SEOUL, Mar. 26 (Korea Bizwire) — The government plans to support treatment for workers hired to cull livestock for disease eradication, who are known to suffer from post-traumatic stress disorder (PTSD) and other extreme psychological and mental illnesses.
The Ministry of Agriculture, Food and Rural Affairs and Ministry of Health and Welfare accepted the proposal submitted by the National Human Rights Commission of Korea (NHRCK) involving psychological treatment for the workers.
The agricultural ministry, jointly with the Ministry of Public Administration and Security and the Ministry of Health and Welfare, will draft a checklist for psychological and physical symptoms and a manual on trauma prevention for the workers who participated in the livestock culls.
In addition, the ministry will amend relevant legislation to allow workers to apply for the treatment program at any point in time, and pay for the cost of additional medical treatment.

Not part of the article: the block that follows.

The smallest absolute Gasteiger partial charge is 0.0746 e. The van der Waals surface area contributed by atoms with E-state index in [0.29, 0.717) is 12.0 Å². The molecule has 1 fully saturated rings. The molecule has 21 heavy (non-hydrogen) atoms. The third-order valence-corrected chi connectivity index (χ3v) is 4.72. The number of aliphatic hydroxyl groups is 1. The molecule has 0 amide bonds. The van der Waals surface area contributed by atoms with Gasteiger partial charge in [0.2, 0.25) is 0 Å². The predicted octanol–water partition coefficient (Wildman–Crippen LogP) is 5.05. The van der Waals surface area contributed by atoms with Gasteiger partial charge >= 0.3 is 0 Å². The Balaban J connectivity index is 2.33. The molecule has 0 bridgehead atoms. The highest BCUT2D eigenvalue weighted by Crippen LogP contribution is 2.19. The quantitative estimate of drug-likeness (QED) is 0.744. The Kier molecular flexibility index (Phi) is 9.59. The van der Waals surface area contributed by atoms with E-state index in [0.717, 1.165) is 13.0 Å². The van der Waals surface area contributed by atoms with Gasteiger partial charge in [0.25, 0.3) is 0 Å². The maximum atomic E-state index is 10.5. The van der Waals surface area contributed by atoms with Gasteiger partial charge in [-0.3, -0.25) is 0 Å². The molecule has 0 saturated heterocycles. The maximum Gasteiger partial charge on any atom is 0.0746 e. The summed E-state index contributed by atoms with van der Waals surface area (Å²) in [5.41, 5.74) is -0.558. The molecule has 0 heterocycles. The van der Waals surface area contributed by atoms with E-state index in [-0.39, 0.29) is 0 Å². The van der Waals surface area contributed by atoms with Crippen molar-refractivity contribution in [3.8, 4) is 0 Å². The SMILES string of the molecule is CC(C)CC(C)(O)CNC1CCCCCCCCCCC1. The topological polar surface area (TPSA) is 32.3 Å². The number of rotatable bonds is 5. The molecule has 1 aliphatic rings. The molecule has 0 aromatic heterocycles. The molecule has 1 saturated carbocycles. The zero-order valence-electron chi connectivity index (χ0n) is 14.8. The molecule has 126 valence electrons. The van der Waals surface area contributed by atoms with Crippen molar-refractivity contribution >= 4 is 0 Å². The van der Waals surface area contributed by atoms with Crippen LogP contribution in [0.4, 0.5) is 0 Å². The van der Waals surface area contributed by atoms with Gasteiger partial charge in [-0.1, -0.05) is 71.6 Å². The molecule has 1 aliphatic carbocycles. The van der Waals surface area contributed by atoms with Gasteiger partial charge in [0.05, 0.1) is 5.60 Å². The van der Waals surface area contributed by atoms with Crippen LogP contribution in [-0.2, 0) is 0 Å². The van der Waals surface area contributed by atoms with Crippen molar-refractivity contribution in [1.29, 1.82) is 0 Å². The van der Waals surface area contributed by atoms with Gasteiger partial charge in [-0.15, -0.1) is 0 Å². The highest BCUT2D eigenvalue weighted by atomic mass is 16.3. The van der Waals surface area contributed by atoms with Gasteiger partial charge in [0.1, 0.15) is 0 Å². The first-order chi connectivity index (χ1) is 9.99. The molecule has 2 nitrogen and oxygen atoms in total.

Currently, relevant provisions set a six-month time limit from the day of participating in a cull to apply for the treatment program.
The agricultural ministry, through the National Center for Trauma, will study the traumatic disorders of the workers.
Culling is a recognized and proven strategy for the rapid elimination of livestock diseases such as foot-and-mouth disease and avian influenza.
Local authorities, military personnel, firefighters, and other public servants have typically been responsible for culling operations for disease control until recently, when workers from the private sector began to take over the work.
Now, most local authorities hire professional quarantine agencies to cull the animals, where in many cases many of the employees are migrant workers.
Many workers suffer from regret and fear after witnessing the death of so many animals.
In a study conducted by the NHRCK in 2017, 76 percent of 268 public servants and veterinarians who participated in the culls were found to be suffering from post-traumatic stress disorder, and 23.1 percent were suffering from severe depression.
“Many workers who participated in the foot-and-mouth disease crisis of 2010 and 2011 have committed suicide or died from overwork, making it a serious social issue,” said the NHRCK.
“But we still lack the interest and support to protect their psychological health.”
M. H. Lee (firstname.lastname@example.org)